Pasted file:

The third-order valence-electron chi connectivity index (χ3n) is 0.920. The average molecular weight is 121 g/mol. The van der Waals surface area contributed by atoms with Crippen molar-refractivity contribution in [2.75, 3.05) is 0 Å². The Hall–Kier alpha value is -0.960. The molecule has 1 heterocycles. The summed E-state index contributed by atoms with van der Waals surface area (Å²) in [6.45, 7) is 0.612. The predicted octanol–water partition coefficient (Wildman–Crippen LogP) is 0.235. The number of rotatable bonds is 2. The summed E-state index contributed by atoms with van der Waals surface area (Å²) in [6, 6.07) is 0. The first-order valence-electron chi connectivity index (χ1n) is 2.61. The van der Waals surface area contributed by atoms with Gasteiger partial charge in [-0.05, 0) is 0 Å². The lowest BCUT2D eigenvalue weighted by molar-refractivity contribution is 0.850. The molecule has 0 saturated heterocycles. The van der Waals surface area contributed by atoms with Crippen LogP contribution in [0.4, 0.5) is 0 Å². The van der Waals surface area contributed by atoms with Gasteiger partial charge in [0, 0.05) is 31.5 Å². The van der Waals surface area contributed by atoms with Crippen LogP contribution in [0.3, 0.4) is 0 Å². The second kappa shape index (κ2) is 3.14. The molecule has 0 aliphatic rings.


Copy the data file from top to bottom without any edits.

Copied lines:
The third-order valence-electron chi connectivity index (χ3n) is 0.920. The average molecular weight is 121 g/mol. The van der Waals surface area contributed by atoms with Crippen molar-refractivity contribution in [2.75, 3.05) is 0 Å². The Hall–Kier alpha value is -0.960. The molecule has 1 heterocycles. The summed E-state index contributed by atoms with van der Waals surface area (Å²) in [6.45, 7) is 0.612. The predicted octanol–water partition coefficient (Wildman–Crippen LogP) is 0.235. The number of rotatable bonds is 2. The summed E-state index contributed by atoms with van der Waals surface area (Å²) in [6, 6.07) is 0. The first-order valence-electron chi connectivity index (χ1n) is 2.61. The van der Waals surface area contributed by atoms with Gasteiger partial charge in [-0.05, 0) is 0 Å². The lowest BCUT2D eigenvalue weighted by molar-refractivity contribution is 0.850. The molecule has 0 saturated heterocycles. The van der Waals surface area contributed by atoms with Crippen LogP contribution in [0.4, 0.5) is 0 Å². The van der Waals surface area contributed by atoms with Gasteiger partial charge in [0, 0.05) is 31.5 Å². The van der Waals surface area contributed by atoms with Crippen LogP contribution in [0.3, 0.4) is 0 Å². The second kappa shape index (κ2) is 3.14. The molecule has 0 aliphatic rings.